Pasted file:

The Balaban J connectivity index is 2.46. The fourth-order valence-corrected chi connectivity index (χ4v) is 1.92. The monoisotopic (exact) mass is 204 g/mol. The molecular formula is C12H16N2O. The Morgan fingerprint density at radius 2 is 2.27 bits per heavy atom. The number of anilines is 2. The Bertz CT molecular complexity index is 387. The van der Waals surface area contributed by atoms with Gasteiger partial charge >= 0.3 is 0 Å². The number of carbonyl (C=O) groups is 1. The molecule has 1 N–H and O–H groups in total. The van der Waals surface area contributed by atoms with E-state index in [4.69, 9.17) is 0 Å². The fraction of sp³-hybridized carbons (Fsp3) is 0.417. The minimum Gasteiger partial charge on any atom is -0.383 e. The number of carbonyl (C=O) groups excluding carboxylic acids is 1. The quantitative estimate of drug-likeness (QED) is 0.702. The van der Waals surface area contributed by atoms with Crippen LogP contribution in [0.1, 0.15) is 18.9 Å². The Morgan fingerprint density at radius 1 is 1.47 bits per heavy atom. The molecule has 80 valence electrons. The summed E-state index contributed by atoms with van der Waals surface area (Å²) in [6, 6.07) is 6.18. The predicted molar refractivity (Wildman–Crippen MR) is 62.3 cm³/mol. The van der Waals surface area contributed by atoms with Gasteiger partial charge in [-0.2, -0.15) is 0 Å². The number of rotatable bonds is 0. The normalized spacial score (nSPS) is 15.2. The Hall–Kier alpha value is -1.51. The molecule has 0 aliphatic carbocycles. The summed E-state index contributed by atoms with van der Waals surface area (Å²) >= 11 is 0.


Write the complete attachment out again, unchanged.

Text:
The Balaban J connectivity index is 2.46. The fourth-order valence-corrected chi connectivity index (χ4v) is 1.92. The monoisotopic (exact) mass is 204 g/mol. The molecular formula is C12H16N2O. The Morgan fingerprint density at radius 2 is 2.27 bits per heavy atom. The number of anilines is 2. The Bertz CT molecular complexity index is 387. The van der Waals surface area contributed by atoms with Gasteiger partial charge >= 0.3 is 0 Å². The number of carbonyl (C=O) groups is 1. The molecule has 1 N–H and O–H groups in total. The van der Waals surface area contributed by atoms with E-state index in [4.69, 9.17) is 0 Å². The fraction of sp³-hybridized carbons (Fsp3) is 0.417. The minimum Gasteiger partial charge on any atom is -0.383 e. The number of carbonyl (C=O) groups excluding carboxylic acids is 1. The quantitative estimate of drug-likeness (QED) is 0.702. The van der Waals surface area contributed by atoms with Crippen LogP contribution in [0.1, 0.15) is 18.9 Å². The Morgan fingerprint density at radius 1 is 1.47 bits per heavy atom. The molecule has 80 valence electrons. The summed E-state index contributed by atoms with van der Waals surface area (Å²) in [6, 6.07) is 6.18. The predicted molar refractivity (Wildman–Crippen MR) is 62.3 cm³/mol. The van der Waals surface area contributed by atoms with Gasteiger partial charge in [-0.2, -0.15) is 0 Å². The number of rotatable bonds is 0. The normalized spacial score (nSPS) is 15.2. The Hall–Kier alpha value is -1.51. The molecule has 0 aliphatic carbocycles. The summed E-state index contributed by atoms with van der Waals surface area (Å²) >= 11 is 0.